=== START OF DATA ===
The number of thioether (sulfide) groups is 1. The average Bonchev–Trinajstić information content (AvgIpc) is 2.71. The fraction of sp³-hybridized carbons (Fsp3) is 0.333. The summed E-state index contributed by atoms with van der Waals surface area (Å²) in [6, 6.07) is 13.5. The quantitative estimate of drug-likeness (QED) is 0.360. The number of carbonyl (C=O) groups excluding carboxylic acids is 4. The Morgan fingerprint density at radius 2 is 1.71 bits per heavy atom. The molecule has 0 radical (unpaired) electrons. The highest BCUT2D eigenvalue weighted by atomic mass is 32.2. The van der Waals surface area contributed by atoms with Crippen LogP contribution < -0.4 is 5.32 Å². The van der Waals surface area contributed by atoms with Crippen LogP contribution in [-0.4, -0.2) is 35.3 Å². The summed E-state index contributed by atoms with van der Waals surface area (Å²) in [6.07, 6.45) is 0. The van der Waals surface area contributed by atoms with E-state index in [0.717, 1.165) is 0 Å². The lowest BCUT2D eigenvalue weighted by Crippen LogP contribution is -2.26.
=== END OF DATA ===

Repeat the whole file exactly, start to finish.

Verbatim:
The number of thioether (sulfide) groups is 1. The average Bonchev–Trinajstić information content (AvgIpc) is 2.71. The fraction of sp³-hybridized carbons (Fsp3) is 0.333. The summed E-state index contributed by atoms with van der Waals surface area (Å²) in [6, 6.07) is 13.5. The quantitative estimate of drug-likeness (QED) is 0.360. The number of carbonyl (C=O) groups excluding carboxylic acids is 4. The Morgan fingerprint density at radius 2 is 1.71 bits per heavy atom. The molecule has 0 radical (unpaired) electrons. The highest BCUT2D eigenvalue weighted by atomic mass is 32.2. The van der Waals surface area contributed by atoms with Crippen LogP contribution < -0.4 is 5.32 Å². The van der Waals surface area contributed by atoms with Crippen LogP contribution in [-0.4, -0.2) is 35.3 Å². The summed E-state index contributed by atoms with van der Waals surface area (Å²) in [6.07, 6.45) is 0. The van der Waals surface area contributed by atoms with E-state index in [0.717, 1.165) is 0 Å². The lowest BCUT2D eigenvalue weighted by Crippen LogP contribution is -2.26.